Rookie police officer Savannah Smith had been fruitlessly banging on the front door and windows of the house for nearly 12 minutes when she made a fateful decision to jump the locked fence.
It was late on a Wednesday night in August 2020, in the midst of the second pandemic lockdown. Victoria Police was responding to several noise complaints about loud music coming from a home in the Geelong suburb of Waurn Ponds.
Within moments, the routine call-out escalated to gunfire and the homeowner was sprawled out in the backyard with a bullet wound to the leg. He is now facing trial over seven charges after allegedly trying to attack Smith with a shovel.
For the police, it was a clear-cut case of self-defence.
But two years later, cracks have appeared in their story that raise questions about who might have actually been acting to protect themselves that night: the police or the homeowner.
The official police version
When Smith and her offsider, Leading Senior Constable Melinda Wylie, arrived at the home shortly after 11.40pm, they could hear “loud thumping music like nightclub music”.
The police’s account of what happened next has been documented in a sworn affidavit from Smith, who at the time was a probationary officer about a year out of the academy. It would be backed up by sworn statements from Wylie, a 30-year veteran of the force, and others who would be called to the scene to investigate in the aftermath.
At the house, the curtains were closed, but the lights were on. Smith and Wylie said they knocked on the doors and windows for nearly 12 minutes without a response in the midst of the relentless “doof doof”.
A decision was made that “this has to stop” and Smith jumped the locked fence surrounding the side and rear of the home.
She hammered on the windows at the back of the house for about another six minutes before she detected movement inside, then headed back towards the fenceline to report the sighting to Wylie.
“It was at that moment I could make out a person walking around from the back of the house. I said “Hey” … that was all I said because at that point he turned around the corner and I could see something raised in his hand,” she said.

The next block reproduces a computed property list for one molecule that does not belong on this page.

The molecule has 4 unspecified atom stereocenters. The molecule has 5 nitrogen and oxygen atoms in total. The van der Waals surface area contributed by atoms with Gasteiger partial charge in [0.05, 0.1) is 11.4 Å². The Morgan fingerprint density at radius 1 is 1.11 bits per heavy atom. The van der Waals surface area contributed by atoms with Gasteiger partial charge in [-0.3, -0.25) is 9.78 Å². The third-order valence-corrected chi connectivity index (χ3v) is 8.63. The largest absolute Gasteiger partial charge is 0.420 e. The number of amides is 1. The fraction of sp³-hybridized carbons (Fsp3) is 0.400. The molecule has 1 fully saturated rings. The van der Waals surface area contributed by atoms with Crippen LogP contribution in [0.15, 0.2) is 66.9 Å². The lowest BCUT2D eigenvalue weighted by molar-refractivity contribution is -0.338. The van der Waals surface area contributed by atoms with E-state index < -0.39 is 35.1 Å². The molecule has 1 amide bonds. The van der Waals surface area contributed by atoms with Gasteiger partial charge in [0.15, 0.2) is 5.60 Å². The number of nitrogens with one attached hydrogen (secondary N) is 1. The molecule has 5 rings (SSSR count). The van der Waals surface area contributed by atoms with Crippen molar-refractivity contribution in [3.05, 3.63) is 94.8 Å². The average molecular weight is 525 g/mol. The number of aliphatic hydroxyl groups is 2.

The figure moved towards her at a “pretty quick pace” – and he was holding a shovel.
The Waurn Ponds house where the shooting occurred.
“I was moving back as far as I could but there was nowhere else for me to go, I then said ‘Police, get back.’ I said: ‘Get back’ again and he kept closing in on me.”
Her back was against the fence, and with nowhere to go, she said “Get back” again as she went to draw her firearm.
“The person still had the shovel raised and was still moving in on me, I think I said get back again and I then shot my firearm,” estimating the man was three or four metres away.
“I felt that if he hit me with the shovel that he would have knocked me out with one hit and possibly killed me, he was closing in at such a fast speed rate, I could tell that was his intention.”
Police ‘recreation’ of how Andrew Wilczewski was threatening police before he was shot on August 26, 2020
Smith estimated about 35 seconds elapsed from when she saw the man walk around the side of the house and shouted “hey” until she shot him in the leg.
The “summary of charges” document later filed against the assailant by police and tendered in court was even more unequivocal.
In a photographic recreation, a police officer stood in as the accused assailant with the shovel raised above his head, poised to swing the blade with both hands.
The Armed Crime Squad, overseen by the force’s Professional Standards Command, ruled the shooting justifiable.
What’s in dispute
Constable Smith’s claims
- Smith was clearly visible in her uniform in the backyard’s lights.
- The suspect was brandishing a shovel in a way that left the officer in fear for her life.
- Smith engaged with the suspect over a 30-35 second period before opening fire.
What her partner’s body-worn camera footage shows:
- Constable Smith opened fire on the suspect less than five seconds after first seeing him and shouting out to him.
- The backyard where the confrontation occurred was in darkness and Smith was using a flashlight.
The devil in the details
This version of events stood uncontested for more than two years until the resident of the property, Andrew Wilczewski, appeared for committal in the Geelong Magistrates’ Court last month.
The 48-year-old, who now walks with a limp after being fitted with a plate and screws in his right thigh following the shooting, was facing seven charges for threatening and assaulting an emergency worker, assault, assault with a weapon and recklessly engaging in conduct that placed a person in danger of death or serious injury.
Prosecutor Glenn Mohammed had the sworn statements of six police officers and forensic experts to make his case.
Andrew Wilczewski being taken away by ambulance after being shot by policeCredit:Nine